In 2003, Murch edited another Anthony Minghella film, Cold Mountain on Apple's sub-$1000 Final Cut Pro software using off the shelf Power Mac G4 computers. This was a leap for such a big-budget film, where expensive Avid systems were usually the standard non-linear editing system. He received an Academy Award nomination for this work; his efforts on the film were documented in Charles Koppelman's 2004 book Behind the Seen.
In 2009, Murch's work was the subject of a tribute, "The Art of Walter Murch," a program in "The Professionals," a California Film Institute series at the Christopher B. Smith Rafael Film Center.
Murch is the 2012 recipient of the Nikola Tesla Award given by the International Press Academy Satellite Awards for "Visionary Achievement in Filmmaking Technology". Previous recipients have included Douglas Trumbull, James Cameron, Roger Deakins, Dennis Muren and George Lucas.
He is the only film editor to have received Academy nominations for films edited on four different systems:
- Julia (1977) using upright Moviola
- Apocalypse Now (1979), Ghost (1990), and The Godfather, Part III (1990) using KEM flatbed
- The English Patient (1996) using Avid
- Cold Mountain (2003) using Final Cut Pro 4
Murch married Muriel Ann "Aggie" Slater at Riverside Church, New York City, on August 6, 1965. Walter and Aggie have lived in Bolinas, California, since 1972 and have 4 children: Walter Slater Murch, Beatrice Louise Murch, Carrie Angland, and Connie Angland.
- "Walter Murch Biography (1943–)". Filmreference.Com. 2011. Retrieved 2011-01-25.
- Johnson, Jeanne. "Stories in the Dark". Arts & Sciences. Johns Hopkins University Zanvyl Krieger School of Arts and Sciences. Retrieved 5 December 2013.
- Pete Rosenbery, "Film industry pioneer to receive honorary degree", Southern Illinois University Carbondale, January 17, 2008. Retrieved 2012-10-05.
- Liberatore, Paul (November 11, 2009). "Tribute showcases pioneering work in films of Bolinas' Murch". Marin Independent Journal. Retrieved 5 December 2013.
- "Walter and Aggie Murch". Podcast, November 25, 2012. The New School at Commonweal. Retrieved 5 December 2013.
- "The 47th Academy Awards (1975) Nominees and Winners". oscars.org. Retrieved 2011-10-02.
- "The 52nd Academy Awards (1980) Nominees and Winners". oscars.org. Retrieved 2011-10-07.
- Review of The Conversations. The Author and the Film Editor: Ondaatje interviews Murch by Mike Shen Webpage retrieved February 14, 2008.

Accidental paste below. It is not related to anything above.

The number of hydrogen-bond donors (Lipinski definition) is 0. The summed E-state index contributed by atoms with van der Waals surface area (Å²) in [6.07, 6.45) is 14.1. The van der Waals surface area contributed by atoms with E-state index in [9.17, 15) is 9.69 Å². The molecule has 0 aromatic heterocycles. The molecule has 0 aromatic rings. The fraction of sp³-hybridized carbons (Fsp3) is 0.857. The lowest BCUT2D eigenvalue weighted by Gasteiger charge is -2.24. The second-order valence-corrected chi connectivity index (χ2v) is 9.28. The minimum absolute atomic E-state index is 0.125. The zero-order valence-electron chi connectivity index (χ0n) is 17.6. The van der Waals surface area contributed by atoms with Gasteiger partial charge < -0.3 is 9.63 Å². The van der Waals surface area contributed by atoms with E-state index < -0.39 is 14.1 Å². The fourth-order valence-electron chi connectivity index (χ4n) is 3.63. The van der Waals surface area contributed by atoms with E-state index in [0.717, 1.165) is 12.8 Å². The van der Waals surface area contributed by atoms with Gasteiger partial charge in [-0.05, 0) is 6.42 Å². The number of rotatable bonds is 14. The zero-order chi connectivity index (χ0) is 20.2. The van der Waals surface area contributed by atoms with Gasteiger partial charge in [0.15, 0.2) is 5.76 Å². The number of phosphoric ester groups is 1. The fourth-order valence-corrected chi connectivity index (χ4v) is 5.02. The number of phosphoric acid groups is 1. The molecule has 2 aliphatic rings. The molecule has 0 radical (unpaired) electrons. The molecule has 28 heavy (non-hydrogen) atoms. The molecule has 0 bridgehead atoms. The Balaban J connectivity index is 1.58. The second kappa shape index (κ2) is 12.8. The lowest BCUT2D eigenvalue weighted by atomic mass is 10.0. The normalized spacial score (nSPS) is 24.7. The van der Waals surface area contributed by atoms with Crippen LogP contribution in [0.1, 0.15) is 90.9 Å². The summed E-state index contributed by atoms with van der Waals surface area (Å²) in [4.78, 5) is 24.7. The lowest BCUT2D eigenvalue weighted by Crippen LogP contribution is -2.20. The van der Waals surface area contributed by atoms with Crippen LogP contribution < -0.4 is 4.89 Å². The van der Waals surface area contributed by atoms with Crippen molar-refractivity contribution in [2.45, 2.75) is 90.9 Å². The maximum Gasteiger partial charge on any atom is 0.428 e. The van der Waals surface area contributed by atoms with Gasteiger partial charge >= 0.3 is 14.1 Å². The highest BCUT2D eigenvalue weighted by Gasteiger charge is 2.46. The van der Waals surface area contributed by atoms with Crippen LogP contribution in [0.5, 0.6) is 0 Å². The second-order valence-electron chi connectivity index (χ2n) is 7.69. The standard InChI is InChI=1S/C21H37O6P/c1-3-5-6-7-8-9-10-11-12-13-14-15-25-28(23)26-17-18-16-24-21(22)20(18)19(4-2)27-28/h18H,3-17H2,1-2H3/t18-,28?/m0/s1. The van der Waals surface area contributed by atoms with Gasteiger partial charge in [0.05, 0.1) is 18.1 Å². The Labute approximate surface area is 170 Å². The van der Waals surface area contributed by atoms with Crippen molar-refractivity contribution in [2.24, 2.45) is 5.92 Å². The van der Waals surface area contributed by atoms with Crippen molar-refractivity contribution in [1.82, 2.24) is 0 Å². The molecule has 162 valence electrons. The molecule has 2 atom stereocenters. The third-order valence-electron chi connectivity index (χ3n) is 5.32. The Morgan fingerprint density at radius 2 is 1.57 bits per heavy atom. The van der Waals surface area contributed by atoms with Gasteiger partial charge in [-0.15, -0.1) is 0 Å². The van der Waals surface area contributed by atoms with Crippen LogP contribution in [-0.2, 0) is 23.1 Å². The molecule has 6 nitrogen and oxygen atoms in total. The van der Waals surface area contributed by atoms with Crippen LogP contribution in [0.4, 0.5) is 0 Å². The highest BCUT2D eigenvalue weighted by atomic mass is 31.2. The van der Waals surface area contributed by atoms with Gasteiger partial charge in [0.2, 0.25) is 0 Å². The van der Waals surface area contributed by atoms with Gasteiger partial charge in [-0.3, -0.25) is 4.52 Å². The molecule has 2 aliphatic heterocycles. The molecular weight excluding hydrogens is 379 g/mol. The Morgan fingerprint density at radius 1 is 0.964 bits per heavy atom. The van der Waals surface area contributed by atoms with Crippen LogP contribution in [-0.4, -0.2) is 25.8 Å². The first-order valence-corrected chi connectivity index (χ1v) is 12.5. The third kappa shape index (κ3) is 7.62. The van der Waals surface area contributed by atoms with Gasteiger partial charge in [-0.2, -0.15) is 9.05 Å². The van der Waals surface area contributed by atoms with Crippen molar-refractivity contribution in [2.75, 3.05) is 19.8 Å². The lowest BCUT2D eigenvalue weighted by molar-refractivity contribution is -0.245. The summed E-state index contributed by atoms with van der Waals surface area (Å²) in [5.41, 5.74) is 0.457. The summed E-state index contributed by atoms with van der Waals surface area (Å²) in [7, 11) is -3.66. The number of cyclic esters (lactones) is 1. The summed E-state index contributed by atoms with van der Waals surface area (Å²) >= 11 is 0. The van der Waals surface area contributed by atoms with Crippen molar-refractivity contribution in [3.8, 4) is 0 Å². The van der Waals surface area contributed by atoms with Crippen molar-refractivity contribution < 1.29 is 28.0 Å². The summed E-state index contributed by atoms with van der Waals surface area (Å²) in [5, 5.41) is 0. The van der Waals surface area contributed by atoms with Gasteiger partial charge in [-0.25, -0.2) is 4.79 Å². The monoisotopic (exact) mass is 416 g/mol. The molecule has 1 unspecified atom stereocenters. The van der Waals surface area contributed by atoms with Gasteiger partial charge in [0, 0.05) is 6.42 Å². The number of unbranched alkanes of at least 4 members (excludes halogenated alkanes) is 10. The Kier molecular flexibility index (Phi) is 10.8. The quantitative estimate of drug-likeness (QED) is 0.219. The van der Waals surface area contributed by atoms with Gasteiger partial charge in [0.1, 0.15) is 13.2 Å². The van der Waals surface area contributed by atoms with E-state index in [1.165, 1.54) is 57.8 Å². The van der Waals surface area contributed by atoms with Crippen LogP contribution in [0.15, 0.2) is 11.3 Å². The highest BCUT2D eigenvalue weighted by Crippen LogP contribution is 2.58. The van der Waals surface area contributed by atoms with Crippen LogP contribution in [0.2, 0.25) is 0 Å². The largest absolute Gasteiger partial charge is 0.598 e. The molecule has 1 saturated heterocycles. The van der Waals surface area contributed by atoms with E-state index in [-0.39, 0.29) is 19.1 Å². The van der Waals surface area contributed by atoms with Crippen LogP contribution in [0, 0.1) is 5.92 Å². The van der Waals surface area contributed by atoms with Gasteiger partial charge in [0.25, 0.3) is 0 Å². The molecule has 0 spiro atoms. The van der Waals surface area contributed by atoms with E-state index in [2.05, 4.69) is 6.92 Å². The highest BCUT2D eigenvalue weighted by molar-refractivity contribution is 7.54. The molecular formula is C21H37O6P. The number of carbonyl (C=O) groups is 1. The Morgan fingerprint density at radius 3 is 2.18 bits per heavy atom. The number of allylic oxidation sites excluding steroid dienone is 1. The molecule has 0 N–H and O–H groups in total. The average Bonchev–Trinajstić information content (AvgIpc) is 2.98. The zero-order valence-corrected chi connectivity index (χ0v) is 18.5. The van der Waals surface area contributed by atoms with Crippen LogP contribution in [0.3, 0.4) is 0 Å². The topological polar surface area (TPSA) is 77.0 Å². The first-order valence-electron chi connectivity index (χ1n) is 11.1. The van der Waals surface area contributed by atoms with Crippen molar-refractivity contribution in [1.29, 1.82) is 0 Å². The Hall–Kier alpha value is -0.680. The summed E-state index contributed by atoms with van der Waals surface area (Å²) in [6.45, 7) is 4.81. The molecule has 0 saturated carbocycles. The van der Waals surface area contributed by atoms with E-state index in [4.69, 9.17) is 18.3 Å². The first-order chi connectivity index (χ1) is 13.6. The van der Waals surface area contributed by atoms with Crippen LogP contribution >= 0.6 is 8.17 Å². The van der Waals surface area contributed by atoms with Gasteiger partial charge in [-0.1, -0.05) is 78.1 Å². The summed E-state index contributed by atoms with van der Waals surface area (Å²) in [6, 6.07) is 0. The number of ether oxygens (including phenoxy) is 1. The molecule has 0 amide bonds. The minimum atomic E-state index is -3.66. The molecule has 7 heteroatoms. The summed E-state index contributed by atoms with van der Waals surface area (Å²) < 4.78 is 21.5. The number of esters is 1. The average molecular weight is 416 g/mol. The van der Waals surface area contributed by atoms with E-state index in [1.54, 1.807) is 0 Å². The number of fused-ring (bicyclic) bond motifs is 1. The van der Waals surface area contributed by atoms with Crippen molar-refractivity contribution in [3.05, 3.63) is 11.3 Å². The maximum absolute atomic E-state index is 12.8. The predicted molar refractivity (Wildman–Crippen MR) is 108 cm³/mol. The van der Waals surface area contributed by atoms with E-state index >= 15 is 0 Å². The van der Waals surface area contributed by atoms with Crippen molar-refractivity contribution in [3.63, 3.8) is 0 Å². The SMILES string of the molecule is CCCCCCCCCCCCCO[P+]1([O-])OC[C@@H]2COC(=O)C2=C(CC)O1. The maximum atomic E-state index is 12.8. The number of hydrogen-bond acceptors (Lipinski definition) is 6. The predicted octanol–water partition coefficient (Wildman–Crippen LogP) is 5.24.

- Chion, Michel (1994). Audio-Vision: Sound on Screen (Columbia University Press). ISBN 0-231078-99-4.
- Ondaatje, Michael (2004). The Conversations: Walter Murch and the Art of Film Editing (New York: Random House).
- Ichioka, Edie and Ichioka, David (2007). Walter Murch on Editing. Webpage retrieved December 24, 2007.
- Malaparte, Curzio; Weschler, Lawrence (2012). The Bird That Swallowed Its Cage: The Selected Writings of Curzio Malaparte. Walter Murch (translation). Counterpoint Press. ISBN 9781619020610.
- "The 69th Academy Awards (1997) Nominees and Winners". oscars.org. Retrieved 2011-10-23.
- Koppelman, Charles (2004). Behind the Seen: How Walter Murch Edited Cold Mountain Using Apple's Final Cut Pro and What This Means for Cinema (New Riders Press) ISBN 978073571426.
- Murch's speech at ECIAD
- International Press Academy website
- Murch, Walter. "FilmSound.org: Walter Murch Interviews Anne V. Coates" . Webpage retrieved January 25, 2011.
- Walter Murch at the Internet Movie Database
- Walter Murch Articles at Filmsound.org
- Transom Review
- Behind the Scenes with Film Editor Walter Murch interview at NPR All Things Considered, November 8, 2005
- Edison-Dickson Kinetophone Project 1894
- Heliocentric Pantheon: an interview with Walter Murch
- Return to Oz – Ultimate Movie Site, Photos, videos, memorabilia, just about everything you have ever wanted to know about Walter's movie Return to Oz.
- "Retouching Evil" by Michael Sragow, SF Weekly, September 9, 1998.
- "Mixing Apocalypse Now" by Larry Blake, Mix Magazine, August 1, 2001.
- "A Digital Cinema of the Mind" article in New York Times
- Literature on Walter Murch